Well, maybe it wasn’t the hard way for *me*, but it was a hard lesson nonetheless.
When I was in my early 20s, my maternal grandmother (the Admiral’s wife) had a serious health event that involved hospitalization, and fear that she was at death’s door. The cause turned out to be not heart failure, not a stroke, not peripheral artery disease, not “old age”, but … pharmaceutical assault.
This assault was perpetrated by her trusted family doctor, one she’d been seeing for over a decade. When we pulled open the drawer where she kept her medications and found more than 40 bottles of pills – all current scripts – we figured out pretty quickly what the disease was that we were dealing with. Stupidity.
She recovered, and lived another nine years – until the last minute, she was entertaining, cooking, enjoying life, and taking only a few meds.
Lesson learned: drugs interact with each other, and in an even more scary way than the recreational drugs I was familiar with had interacted on many of my friends …
Fast forward 25 years, and my parents – the Admiral’s daughter and the dashing fighter jock – were battling a couple of health issues. Daddy had Parkinson’s disease, Mom had had a pituitary tumor that had been removed, but that missing pituitary gland had put her on a cocktail of endocrine management meds that had to be delicately balanced to ensure that she didn’t wind up in a permanent sinking spell.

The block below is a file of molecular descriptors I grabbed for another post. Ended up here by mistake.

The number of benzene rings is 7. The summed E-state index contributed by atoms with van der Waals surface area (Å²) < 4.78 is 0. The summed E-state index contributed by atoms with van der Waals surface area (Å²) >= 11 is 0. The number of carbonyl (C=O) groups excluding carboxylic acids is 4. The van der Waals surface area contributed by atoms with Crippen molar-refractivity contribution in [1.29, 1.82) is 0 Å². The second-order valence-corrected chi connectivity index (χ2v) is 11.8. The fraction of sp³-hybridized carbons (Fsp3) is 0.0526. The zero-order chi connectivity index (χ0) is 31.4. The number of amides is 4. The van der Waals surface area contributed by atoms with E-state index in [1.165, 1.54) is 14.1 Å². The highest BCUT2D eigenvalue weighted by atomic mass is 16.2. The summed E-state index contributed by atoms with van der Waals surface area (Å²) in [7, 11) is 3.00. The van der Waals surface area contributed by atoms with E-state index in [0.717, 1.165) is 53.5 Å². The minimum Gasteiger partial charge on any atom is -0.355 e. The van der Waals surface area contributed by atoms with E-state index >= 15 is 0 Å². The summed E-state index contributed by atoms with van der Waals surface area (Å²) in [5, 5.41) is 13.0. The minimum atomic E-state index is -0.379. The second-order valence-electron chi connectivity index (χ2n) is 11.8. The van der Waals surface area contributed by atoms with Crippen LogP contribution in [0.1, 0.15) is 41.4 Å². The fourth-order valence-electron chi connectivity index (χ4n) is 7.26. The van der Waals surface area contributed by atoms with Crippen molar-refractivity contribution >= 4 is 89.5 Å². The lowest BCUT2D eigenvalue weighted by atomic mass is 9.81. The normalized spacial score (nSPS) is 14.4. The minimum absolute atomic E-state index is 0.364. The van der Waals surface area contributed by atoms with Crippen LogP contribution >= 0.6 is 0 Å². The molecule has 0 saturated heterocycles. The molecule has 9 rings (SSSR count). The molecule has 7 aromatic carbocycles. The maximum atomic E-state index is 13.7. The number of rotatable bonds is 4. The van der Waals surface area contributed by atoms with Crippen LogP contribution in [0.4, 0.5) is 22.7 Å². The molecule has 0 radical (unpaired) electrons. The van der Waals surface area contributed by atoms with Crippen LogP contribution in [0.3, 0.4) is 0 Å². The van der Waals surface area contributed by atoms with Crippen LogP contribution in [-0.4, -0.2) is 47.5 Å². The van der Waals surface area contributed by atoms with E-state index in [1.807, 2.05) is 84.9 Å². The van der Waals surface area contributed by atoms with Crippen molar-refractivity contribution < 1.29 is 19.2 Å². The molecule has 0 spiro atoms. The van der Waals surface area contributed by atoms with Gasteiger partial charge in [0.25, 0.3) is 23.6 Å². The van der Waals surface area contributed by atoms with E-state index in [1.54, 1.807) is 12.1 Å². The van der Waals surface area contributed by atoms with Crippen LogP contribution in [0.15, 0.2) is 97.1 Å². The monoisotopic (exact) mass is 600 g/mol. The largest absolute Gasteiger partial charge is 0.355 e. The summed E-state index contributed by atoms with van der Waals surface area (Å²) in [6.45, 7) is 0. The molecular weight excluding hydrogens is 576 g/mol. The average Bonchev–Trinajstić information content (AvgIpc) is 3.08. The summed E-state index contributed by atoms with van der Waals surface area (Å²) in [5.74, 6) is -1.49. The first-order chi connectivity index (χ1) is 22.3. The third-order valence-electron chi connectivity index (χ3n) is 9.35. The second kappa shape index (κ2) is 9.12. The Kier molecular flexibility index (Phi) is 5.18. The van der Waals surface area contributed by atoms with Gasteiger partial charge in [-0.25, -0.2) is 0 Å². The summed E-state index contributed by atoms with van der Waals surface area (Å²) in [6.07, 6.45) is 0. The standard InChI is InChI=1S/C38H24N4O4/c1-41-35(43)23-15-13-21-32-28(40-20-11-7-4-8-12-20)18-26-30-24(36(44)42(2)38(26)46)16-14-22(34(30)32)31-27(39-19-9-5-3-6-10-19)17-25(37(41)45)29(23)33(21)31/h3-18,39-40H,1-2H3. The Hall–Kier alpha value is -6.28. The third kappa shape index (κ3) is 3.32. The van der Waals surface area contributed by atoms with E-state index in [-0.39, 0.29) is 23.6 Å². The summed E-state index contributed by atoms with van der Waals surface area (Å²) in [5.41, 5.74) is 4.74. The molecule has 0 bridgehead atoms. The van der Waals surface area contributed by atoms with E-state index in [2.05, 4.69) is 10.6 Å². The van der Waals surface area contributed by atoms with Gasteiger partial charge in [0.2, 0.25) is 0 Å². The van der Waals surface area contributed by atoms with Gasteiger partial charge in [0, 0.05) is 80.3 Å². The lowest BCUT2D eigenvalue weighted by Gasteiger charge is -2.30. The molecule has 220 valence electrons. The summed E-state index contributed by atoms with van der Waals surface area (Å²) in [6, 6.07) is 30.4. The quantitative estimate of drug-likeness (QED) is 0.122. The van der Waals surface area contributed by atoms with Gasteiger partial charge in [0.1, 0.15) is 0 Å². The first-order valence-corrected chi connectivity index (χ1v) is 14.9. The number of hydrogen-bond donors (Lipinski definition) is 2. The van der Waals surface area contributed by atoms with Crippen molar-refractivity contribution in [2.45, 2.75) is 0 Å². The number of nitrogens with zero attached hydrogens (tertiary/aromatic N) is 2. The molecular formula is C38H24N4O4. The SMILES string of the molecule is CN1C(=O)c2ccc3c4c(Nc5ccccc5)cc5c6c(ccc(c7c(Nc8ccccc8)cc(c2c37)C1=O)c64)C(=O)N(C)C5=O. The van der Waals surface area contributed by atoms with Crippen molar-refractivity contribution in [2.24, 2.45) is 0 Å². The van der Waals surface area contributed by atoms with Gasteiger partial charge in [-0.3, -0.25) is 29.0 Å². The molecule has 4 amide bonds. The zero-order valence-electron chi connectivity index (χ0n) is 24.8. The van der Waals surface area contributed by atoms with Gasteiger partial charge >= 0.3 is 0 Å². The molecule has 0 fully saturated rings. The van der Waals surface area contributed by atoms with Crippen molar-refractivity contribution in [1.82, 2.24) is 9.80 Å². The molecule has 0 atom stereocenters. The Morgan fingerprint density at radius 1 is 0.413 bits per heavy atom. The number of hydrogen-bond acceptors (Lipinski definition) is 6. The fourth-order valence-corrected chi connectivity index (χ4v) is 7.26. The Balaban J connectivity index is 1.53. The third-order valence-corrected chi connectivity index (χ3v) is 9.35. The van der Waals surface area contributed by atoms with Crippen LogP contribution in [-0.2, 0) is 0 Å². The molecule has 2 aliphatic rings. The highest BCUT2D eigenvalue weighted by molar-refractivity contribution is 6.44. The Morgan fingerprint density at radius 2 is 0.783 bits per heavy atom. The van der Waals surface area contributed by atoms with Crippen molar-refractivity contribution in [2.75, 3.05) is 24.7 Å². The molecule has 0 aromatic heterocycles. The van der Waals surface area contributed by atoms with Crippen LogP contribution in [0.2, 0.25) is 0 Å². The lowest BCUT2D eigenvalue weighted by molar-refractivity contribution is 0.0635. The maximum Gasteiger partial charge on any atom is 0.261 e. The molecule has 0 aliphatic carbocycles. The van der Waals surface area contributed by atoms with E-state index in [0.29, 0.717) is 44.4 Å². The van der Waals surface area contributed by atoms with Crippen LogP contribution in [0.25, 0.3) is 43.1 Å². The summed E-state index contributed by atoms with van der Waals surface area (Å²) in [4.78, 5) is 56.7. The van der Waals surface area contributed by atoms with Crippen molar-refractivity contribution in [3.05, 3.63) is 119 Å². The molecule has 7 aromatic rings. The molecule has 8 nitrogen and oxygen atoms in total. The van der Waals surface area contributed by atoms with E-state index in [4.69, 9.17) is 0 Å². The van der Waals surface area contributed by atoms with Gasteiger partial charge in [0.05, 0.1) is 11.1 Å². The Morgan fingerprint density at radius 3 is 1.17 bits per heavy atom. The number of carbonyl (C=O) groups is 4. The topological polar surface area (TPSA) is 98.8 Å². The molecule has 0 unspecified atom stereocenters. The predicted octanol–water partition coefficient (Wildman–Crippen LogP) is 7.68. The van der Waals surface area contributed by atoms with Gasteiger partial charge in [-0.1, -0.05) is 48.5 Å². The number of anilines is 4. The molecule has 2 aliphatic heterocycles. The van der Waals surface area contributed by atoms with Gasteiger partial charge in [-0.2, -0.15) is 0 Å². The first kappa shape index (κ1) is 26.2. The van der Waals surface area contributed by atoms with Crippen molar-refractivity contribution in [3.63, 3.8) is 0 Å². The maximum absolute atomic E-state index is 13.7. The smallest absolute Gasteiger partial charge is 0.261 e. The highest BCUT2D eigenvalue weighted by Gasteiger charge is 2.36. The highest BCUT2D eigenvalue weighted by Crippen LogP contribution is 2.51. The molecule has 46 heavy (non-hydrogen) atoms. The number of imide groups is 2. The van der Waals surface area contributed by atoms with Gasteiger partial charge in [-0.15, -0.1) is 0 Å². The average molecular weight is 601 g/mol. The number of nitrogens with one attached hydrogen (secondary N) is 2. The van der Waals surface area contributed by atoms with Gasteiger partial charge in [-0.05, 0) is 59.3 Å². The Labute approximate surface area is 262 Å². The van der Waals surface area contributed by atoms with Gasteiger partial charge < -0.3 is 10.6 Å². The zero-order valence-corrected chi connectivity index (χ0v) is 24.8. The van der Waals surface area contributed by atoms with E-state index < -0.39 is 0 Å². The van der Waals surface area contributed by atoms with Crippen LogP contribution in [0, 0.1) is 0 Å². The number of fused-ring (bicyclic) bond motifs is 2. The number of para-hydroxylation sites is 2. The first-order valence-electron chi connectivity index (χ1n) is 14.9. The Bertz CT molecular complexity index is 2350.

I found myself advocating for both of them at various times for equally various reasons, but my hard lesson there was this: unless someone is advocating for you, you could easily wind up dead, or crippled.
I discovered that all the years I’d been researching news topics were right handy when it came to knowing how to find out – fast – what a diagnosis or prognosis meant, and to be able to pick up terminology and jargon after hearing it only once.
All nurses thought I was a doctor. Most doctors thought I was a doctor. I started getting much more information once that was in play.
And that’s a really crummy lesson – unless healthcare thinks you’re an insider, you’re treated like a meat puppet.
That attitude is starting to shift, but the pace of that shift still feels pretty glacial. Until all doctors treat all patients in a way that recognizes their humanity, and their right to know what’s happening to their bodies during all treatment options, there are still millions of hard lessons to be learned.